Within a year of his birth in 1892 in Tupelo, Mississippi, Abe
Plough moved with his family to Memphis, where his father Moses operated a
clothing and furnishings store. Abe Plough attended Market Street School where
a teacher taught him to calculate figures without pencil or paper. He said this
"mental arithmetic" served him well in his business career since he
never needed a pencil to calculate his acquisition of thirty companies for the
Schering-Plough Corporation at a cost of over $1 billion.
Plough received his only
other formal education at St. Paul Street Grammar School, from which he
graduated. After school and on weekends he worked
at the George V. Francis drug store without pay because he wanted to learn the
drug business, determined that it would be his future. Moses Plough lent his
son $125 to start his own business, Plough Chemical Company, in 1908. At age
sixteen Abe Plough was owner, manager, and only employee of the new business,
located in one small room above his father's store. Using dishpans for mixing
the chemicals, his first formula was for Plough's Antiseptic Healing Oil, a
"sure cure for any ill of man or beast." On days when he was not
bottling his healing oil, Plough set out in his father's horse-drawn buggy to
sell his product to drug stores and country merchants.
Success came almost immediately for the new enterprise. Within two
years it doubled in size, entered the patent drug business, and branched out
into cosmetics. Adding aspirin to his line of products in 1920, Plough bought
the St. Joseph Company, a step he called his "first on the road to the big
Despite the worldwide depression in 1929, Plough raised his
employees' salaries and added one hundred others to his drug store and factory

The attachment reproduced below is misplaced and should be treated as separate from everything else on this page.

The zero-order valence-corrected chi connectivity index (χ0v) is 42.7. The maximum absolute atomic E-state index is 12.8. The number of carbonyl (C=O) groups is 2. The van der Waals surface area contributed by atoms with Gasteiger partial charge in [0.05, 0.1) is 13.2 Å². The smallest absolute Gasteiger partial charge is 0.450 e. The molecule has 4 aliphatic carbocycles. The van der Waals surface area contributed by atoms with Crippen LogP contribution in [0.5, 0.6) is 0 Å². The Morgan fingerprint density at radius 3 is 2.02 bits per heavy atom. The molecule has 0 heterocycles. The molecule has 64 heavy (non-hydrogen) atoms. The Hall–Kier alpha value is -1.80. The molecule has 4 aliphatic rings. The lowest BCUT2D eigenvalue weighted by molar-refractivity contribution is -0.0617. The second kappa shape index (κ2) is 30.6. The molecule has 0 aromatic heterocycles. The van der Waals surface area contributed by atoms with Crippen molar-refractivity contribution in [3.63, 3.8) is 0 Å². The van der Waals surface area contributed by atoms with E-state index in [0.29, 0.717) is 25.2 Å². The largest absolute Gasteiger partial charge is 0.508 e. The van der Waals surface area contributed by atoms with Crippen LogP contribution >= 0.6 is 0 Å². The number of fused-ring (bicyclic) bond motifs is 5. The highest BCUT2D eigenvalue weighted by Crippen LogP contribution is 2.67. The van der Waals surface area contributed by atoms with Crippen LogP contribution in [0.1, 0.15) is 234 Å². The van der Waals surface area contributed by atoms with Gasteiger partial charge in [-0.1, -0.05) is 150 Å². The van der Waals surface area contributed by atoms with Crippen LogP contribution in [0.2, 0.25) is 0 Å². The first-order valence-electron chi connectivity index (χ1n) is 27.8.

labor forces. Plough, Incorporated, moved in 1951 to 3022 Jackson Avenue, a $2
million plant encompassing 250,000 square feet on six acres of land. The
business reported net sales of $254.5 million by 1954, a figure that doubled by
Plough retired from business in 1976 to devote his talents and
energies to his other chief interest, philanthropy. His generosity to the
community is legendary. His many gifts were often made as "challenge
grants," his stated goal "to help the greatest number of people in
order to do the most good." His legacy lives on not only in the business
he created, which bears his name, but also in his deeds of generosity and
leadership. The Plough Foundation continues to be devoted to the welfare of the
At Mr. Plough's death, his daughter, Jocelyn Plough Rudner, served as Chairman of the Board until 1995. During her tenure, a special emphasis was placed on school reform in public education and the growing problem of adult literacy.
At the present time, one of Mr. Plough's granddaughters, Diane Rudner continues to serve as Chairman of the Board of Trustees, a role she has held since 1995.
Jocelyn P. Rudner
This biography of Mr. Plough was authored by Selma Lewis in The Tennessee Encyclopedia of History and Culture.